Thursday, December 15, 2005


Mushroom-Ginger Potstickers

Why hello you sweet things! How are you today? Let's dish. Have you ever gone into a restaurant and ordered something off of the menu with a full mental picture of what you were going to receive, but when the food is set down, it is unfamiliar or maybe just a little bit off? You know, maybe you asked for a wienershnitzle and got veal instead of a hot dog? That kinda thing.

Of course, with a zillion possible variations on any one theme, is there really any absolute version? Even with classics - something tried and true, we almost always tweak it to our tastes, to what is available or to what we are able to pull off. And if you have never even seen the original version, who is to say your version is off? Right? Right. And for me, it's exciting to see how someone else interprets a dish I think I know so well.

All that said, I made pot stickers last night. At least, what I consider pot stickers. Tasty bites of pan fried and steamed stuffed noodles. I could eat them all day. I have had pot stickers in restaurants in North America, but never in Shanghi, (where I guess they originated) so I only know this style, and I can honestly say they meet and exceed my own expectations for yumminess.

They are tricky to serve as a cocktail snack because they require utensils to dip them into the salty, tart and gingery sauce, so I suggest serving them as a starter to a meal, or just for yourself as an indulgent morsel. (Though, if you are going that route, cut the recipe by 3/4, ya?)

The method, one you have tried it, it quite simple really. Authentic, of course not, but scrumptious none the less. The best type of food.

The basic idea is that your ingredients need to be minced fine and cooked, then the potstickers built and cooked. The ingredients themselves can vary any which way you like, so long as you end up with about 2 cups of filling for 24 wontons. At that point you can keep them for a few days (no more than three I would say) and make them to be served hot. The beauty here is that unlike with pastry type turnovers, the noodles and the filling will stay the same size when cooked, so you can stuff them as full as you like, so long as they seal shut. Try them, and enjoy.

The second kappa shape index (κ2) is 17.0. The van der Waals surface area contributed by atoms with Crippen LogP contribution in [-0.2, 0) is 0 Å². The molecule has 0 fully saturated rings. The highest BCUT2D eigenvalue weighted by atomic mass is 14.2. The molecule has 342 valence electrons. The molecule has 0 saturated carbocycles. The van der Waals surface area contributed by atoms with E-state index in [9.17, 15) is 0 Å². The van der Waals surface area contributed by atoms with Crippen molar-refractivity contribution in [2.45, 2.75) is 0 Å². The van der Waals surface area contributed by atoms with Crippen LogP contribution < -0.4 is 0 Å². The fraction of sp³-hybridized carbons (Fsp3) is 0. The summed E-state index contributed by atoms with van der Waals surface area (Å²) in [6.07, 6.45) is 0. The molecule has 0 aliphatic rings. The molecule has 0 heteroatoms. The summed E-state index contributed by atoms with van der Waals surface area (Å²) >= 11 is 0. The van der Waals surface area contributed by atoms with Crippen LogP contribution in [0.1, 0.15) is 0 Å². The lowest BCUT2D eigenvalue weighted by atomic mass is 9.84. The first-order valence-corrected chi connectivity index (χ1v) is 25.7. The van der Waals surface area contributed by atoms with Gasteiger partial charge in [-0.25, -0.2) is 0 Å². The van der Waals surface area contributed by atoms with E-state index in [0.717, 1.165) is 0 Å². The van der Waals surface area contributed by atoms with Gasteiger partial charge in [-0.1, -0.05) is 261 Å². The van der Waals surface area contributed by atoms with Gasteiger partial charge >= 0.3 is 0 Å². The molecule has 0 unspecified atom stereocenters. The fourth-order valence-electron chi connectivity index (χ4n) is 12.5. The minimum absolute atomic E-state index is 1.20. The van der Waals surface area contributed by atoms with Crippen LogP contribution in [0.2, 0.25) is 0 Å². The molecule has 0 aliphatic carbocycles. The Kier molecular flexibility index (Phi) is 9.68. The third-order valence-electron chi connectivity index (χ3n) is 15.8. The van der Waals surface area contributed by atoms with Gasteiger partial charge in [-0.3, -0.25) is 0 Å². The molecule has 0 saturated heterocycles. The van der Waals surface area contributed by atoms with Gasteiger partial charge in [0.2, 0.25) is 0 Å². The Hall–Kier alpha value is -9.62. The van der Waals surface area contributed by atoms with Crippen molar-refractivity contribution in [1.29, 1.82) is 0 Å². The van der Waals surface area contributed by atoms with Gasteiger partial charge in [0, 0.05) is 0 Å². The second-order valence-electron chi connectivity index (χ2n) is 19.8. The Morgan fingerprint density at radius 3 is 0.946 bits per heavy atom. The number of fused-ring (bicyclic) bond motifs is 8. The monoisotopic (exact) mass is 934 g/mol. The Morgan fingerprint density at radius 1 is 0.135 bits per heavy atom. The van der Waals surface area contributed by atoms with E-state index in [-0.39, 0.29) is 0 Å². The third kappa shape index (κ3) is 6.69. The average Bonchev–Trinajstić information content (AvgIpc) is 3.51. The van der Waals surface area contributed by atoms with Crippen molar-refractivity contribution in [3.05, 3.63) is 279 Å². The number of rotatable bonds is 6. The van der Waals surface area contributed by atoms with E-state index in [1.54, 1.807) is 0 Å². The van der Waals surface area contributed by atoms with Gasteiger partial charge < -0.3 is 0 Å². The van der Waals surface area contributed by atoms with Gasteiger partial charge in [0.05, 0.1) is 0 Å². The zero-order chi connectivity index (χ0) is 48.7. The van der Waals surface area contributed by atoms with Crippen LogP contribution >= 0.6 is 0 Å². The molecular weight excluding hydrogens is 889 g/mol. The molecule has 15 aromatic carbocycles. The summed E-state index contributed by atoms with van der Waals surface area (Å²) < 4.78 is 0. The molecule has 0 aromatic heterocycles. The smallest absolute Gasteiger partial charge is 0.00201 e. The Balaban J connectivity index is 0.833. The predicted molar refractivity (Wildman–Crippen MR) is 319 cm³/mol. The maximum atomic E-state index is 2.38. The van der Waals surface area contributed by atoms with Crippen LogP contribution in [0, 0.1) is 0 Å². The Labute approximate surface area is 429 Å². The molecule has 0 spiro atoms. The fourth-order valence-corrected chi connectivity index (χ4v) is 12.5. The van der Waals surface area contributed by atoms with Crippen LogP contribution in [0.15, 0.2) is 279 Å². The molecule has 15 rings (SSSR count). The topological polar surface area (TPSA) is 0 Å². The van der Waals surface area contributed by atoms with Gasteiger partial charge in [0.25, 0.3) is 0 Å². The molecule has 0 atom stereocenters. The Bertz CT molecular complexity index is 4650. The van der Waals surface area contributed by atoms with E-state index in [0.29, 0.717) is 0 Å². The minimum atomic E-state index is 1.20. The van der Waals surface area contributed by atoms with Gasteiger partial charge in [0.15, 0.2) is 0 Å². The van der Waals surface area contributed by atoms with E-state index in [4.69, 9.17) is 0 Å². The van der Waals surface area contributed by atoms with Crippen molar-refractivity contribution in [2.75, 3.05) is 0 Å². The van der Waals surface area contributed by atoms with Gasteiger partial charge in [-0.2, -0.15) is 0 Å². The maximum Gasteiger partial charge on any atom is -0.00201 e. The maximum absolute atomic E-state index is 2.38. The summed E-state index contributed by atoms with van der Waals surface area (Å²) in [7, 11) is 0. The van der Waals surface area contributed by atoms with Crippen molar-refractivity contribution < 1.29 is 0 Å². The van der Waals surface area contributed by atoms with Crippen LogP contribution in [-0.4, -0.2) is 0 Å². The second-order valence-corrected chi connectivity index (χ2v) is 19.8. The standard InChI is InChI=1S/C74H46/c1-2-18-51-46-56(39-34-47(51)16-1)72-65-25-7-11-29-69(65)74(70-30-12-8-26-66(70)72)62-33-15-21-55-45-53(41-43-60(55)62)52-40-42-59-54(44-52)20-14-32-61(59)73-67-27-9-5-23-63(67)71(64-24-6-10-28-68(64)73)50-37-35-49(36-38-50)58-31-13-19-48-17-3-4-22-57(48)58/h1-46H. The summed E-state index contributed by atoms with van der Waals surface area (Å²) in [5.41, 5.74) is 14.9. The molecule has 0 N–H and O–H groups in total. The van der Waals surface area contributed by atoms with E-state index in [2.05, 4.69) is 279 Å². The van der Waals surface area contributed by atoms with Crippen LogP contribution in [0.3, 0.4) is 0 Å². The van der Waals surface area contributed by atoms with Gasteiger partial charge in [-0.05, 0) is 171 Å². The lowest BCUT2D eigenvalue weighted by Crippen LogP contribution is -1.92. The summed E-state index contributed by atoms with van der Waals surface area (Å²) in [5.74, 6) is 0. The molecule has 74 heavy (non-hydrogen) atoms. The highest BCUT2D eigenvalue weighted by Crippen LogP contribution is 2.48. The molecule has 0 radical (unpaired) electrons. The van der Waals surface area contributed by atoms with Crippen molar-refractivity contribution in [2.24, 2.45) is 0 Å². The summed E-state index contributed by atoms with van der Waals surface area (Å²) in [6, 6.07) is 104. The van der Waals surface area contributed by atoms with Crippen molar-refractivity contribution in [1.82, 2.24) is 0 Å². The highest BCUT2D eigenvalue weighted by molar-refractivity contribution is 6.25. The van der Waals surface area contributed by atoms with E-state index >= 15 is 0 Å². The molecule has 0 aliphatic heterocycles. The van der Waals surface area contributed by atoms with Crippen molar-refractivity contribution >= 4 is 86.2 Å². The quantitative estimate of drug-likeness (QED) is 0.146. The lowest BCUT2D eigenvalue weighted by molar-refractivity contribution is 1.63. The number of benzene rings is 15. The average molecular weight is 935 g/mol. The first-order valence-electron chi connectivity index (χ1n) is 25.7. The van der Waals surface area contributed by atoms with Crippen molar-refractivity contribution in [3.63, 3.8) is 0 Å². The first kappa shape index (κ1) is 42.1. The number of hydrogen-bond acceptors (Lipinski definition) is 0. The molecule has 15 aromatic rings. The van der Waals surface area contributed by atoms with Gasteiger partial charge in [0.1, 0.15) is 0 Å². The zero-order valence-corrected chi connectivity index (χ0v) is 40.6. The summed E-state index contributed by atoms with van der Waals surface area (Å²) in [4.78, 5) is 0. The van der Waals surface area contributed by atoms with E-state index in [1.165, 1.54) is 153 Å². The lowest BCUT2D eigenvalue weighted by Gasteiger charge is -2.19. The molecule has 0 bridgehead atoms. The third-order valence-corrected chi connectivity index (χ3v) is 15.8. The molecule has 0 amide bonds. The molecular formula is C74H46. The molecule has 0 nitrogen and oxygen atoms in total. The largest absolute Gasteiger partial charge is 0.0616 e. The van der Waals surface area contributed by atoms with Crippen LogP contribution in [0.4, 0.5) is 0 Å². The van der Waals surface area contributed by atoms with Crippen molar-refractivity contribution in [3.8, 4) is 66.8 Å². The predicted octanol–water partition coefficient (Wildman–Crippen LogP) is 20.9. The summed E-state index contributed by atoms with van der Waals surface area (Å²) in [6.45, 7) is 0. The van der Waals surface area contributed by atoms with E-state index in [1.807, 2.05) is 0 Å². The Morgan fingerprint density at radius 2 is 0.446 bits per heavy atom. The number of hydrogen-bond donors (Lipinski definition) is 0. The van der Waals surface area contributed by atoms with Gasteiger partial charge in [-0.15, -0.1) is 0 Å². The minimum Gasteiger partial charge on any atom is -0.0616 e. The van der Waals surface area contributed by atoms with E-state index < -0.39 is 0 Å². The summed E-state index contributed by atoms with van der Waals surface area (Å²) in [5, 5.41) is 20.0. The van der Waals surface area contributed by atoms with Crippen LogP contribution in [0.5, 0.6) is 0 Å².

24 wonton wrappers
2 pounds mushrooms
2 cloves garlic
1/2 small onion
2 tablespoons ginger
A few scallions
Vegetable oil
Soy sauce
Sesame oil
2 teaspoons Shaoxing wine or black vinegar
Sesame seeds
1 cup water, chicken or vegetable stock
Chives for garnish

Optional additions:
Minced chicken or pork, water chestnuts, celery, cabbage, carrots, chiles, peanuts or cilantro

Finely mince the mushrooms, garlic, onion, ginger and scallions. (And any other ingredients you want to add.) In a large saute pan over medium heat, saute the minced ingredients until they are fully cooked. Remove from the heat and let cool completely.